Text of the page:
During the Christmas season we proclaim (and sing!) that Jesus is Emmanuel/Immanuel (these words mean the same and come from how it is transliterated into English from Hebrew – Immanuel – or English from Greek – Emmanuel) and celebrate that “God is with us.” This is fitting because Matthew 1:23 quotes Isaiah 7:14 which speaks of a son being born and called “Immanuel/Emmanuel” in his discussion of the birth of Jesus. Matthew further notes that this name means “God with us.” God was not just with “us” in the incarnation and earthly life of Jesus, however, but continues to be with us. In fact, he is in us – after his return to heaven, we can remember and celebrate the truth that “God is with us” at all times of the year.
The Promise of Jesus to Be With Us
While the name “Immanuel” doesn’t occur again in the Gospel of Matthew, there are other places in which Jesus speaks about his presence with his disciples and points to this presence continuing after his ascension. One is found in Matthew 18:20, where Jesus says, “For where two or three are gathered together in my name, I am there among them.” Something often overlooked when people quote this passage is that it begins with “For,” which means that it is closely connected to the words that precede it. There Jesus speaks about disciples agreeing with each other in prayer, and this is in the context of talking about witnesses being in agreement that someone has sinned and is unwilling to repent even after being confronted by it. Thus, it is not primarily a statement that signals that as long as two people are in a meeting, God is present there with them. Rather, it seems to be pointing out that Jesus’s presence is found as his people seek to discern and follow hIs leading together in relation to sin that occurs within the visible community of the church. Jesus does not leave his church, but continues to guide and direct the church in these situations when they seek him.
The other place in Matthew where Jesus speaks about continuing to be with his disciples is Matthew 28:20: “And remember, I am with you always, to the end of the age.” These words follow the commission that Jesus gives his disciples to make disciples of all nations, baptizing them and teaching them to observe all that Jesus taught. These words show that Jesus does not give us an assignment and then abandons us, but he remains with us and, in fact, is the one at work in this work of mission. It also recalls for us God’s words to Joshua in Joshua 1:9 that God was with him as he led God’s people in Moses’s absence. We don’t see Jesus visibly now, but he continues to be with us and accompanies us while on mission.
The Presence of the Holy Spirit to Be In Us
Matthew is not the only place where Jesus speaks about his continuing presence with his disciples, as it is a key theme in the Gospel of John with an interesting twist. Jesus notes that his departure from this world is good for the disciples because he will send “the Counselor” (John 16:7), who is the Holy Spirit. Earlier, Jesus refers to the Holy Spirit as “another Counselor” (14:16-17), which implies that they already had a Counselor – that Counselor would be Jesus. The Holy Spirit continues the work of Jesus, reminding us of what he taught and leading and guiding the church. But Jesus does not simply tell the disciples that the Spirit, and thus God, will continue to be with them, he also notes that the Spirit will be “in” them (14:17). Therefore, we should rejoice that God is with us because God is in us – we are now the temple of the living God and thus are never alone and never without help!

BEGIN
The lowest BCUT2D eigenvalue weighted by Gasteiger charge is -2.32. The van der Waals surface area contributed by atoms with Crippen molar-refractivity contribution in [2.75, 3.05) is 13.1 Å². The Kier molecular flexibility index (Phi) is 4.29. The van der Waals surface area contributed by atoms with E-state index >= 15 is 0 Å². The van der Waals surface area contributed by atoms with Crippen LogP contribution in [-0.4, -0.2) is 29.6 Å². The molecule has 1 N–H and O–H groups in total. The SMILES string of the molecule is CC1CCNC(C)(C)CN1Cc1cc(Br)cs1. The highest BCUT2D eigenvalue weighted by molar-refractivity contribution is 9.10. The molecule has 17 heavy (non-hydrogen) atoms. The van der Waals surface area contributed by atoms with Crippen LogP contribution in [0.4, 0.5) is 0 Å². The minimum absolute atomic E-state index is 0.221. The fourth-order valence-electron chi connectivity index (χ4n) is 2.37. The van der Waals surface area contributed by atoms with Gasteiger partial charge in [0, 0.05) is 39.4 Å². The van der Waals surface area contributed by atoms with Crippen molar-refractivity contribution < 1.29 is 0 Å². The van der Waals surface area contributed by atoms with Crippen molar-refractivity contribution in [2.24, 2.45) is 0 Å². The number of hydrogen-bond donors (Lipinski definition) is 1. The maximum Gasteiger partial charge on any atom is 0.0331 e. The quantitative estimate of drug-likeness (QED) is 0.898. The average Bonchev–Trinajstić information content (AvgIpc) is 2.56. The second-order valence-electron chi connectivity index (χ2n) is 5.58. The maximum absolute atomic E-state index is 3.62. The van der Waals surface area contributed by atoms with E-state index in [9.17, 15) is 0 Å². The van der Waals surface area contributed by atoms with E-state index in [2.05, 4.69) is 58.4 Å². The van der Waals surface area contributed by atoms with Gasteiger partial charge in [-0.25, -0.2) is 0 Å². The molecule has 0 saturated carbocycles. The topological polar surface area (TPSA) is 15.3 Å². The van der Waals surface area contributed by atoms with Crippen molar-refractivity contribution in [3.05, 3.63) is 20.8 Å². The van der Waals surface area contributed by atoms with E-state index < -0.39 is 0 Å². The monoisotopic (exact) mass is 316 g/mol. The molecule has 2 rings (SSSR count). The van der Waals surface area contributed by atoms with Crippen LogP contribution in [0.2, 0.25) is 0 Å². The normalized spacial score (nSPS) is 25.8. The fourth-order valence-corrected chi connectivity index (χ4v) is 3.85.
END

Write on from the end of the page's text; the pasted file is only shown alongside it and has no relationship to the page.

The Proclamation of Paul That God Is In and With Us
There are also many notes in the letters the Apostle Paul wrote to churches about this idea that God is with us and in us through the presence of both the Holy Spirit and Jesus in us. For example, in Romans 8:9-11, he writes that “the Spirit of God lives in” Christians and that “Christ is in you.” The reality of the presence of the Spirit in us means that we consider ourselves dead to sin and alive to righteousness, recognizing that the Spirit brings life to us. In Colossians 1:27, Paul speaks about a glorious mystery that is “Christ in you, the hope of glory.” This reality of “Christ in us” is true for anyone who is in the faith, as he told the Corinthians that examination of their hearts should lead to them recognizing that “Jesus Christ is in you” (2 Corinthians 13:5).
Paul applies this truth of Christ’s presence in believers to himself in his words in Galatians 2:20: “I have been crucified with Christ, and I no longer live, but Christ lives in me.” While there is a sense in which Christ dwells in every believer, we also see Paul praying for a deeper presence of Christ in the hearts of believers, as he notes in his prayer in Ephesians 3:16-17 “that he may grant you, according to the riches of his glory, to be strengthened with power in your inner being through his Spirit, and that Christ may dwell in your hearts through faith.”
Remember that God is Still With Us – And in Us!
May this reminder that God continues to be with us and in us be a source of comfort and challenge for us. May we be comforted by the fact that we are not alone as we seek to follow Him and proclaim His name and that He will guide us to the right decisions. May God’s living presence in us challenge us to resist sinful desires and walk in His ways, knowing that the power of obedience comes not from ourselves but the one who lives in us. Christmas may be over, but God’s presence with us is not, so let’s keep celebrating the meaning and significance of “Immanuel” each day of the new year.
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